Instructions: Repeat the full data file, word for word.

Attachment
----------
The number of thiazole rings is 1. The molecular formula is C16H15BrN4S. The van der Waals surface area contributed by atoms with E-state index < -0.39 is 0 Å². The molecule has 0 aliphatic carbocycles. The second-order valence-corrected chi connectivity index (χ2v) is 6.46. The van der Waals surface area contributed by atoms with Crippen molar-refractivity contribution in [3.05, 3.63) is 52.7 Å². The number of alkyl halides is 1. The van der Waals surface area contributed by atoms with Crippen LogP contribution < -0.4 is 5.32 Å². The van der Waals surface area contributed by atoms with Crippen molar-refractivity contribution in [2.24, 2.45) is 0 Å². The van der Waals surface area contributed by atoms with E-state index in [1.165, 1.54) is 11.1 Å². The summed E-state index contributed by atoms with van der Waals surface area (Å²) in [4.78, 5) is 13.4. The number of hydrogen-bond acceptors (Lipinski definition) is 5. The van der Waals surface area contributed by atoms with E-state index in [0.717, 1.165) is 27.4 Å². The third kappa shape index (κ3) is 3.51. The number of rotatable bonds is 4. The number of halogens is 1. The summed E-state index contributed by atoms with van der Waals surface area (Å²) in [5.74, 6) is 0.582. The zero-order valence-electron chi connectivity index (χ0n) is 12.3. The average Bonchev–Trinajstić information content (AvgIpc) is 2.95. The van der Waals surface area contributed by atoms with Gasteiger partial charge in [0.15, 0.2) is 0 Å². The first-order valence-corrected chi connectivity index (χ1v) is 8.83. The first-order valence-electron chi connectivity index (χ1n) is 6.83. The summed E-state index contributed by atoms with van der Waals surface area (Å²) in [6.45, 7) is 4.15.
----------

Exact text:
The number of thiazole rings is 1. The molecular formula is C16H15BrN4S. The van der Waals surface area contributed by atoms with E-state index < -0.39 is 0 Å². The molecule has 0 aliphatic carbocycles. The second-order valence-corrected chi connectivity index (χ2v) is 6.46. The van der Waals surface area contributed by atoms with Crippen molar-refractivity contribution in [3.05, 3.63) is 52.7 Å². The number of alkyl halides is 1. The van der Waals surface area contributed by atoms with Crippen LogP contribution < -0.4 is 5.32 Å². The van der Waals surface area contributed by atoms with Crippen molar-refractivity contribution in [2.24, 2.45) is 0 Å². The van der Waals surface area contributed by atoms with E-state index in [1.165, 1.54) is 11.1 Å². The summed E-state index contributed by atoms with van der Waals surface area (Å²) in [4.78, 5) is 13.4. The number of hydrogen-bond acceptors (Lipinski definition) is 5. The van der Waals surface area contributed by atoms with E-state index in [0.717, 1.165) is 27.4 Å². The third kappa shape index (κ3) is 3.51. The number of rotatable bonds is 4. The number of halogens is 1. The summed E-state index contributed by atoms with van der Waals surface area (Å²) in [5.74, 6) is 0.582. The zero-order valence-electron chi connectivity index (χ0n) is 12.3. The average Bonchev–Trinajstić information content (AvgIpc) is 2.95. The van der Waals surface area contributed by atoms with Gasteiger partial charge in [0.15, 0.2) is 0 Å². The first-order valence-corrected chi connectivity index (χ1v) is 8.83. The first-order valence-electron chi connectivity index (χ1n) is 6.83. The summed E-state index contributed by atoms with van der Waals surface area (Å²) in [6.45, 7) is 4.15.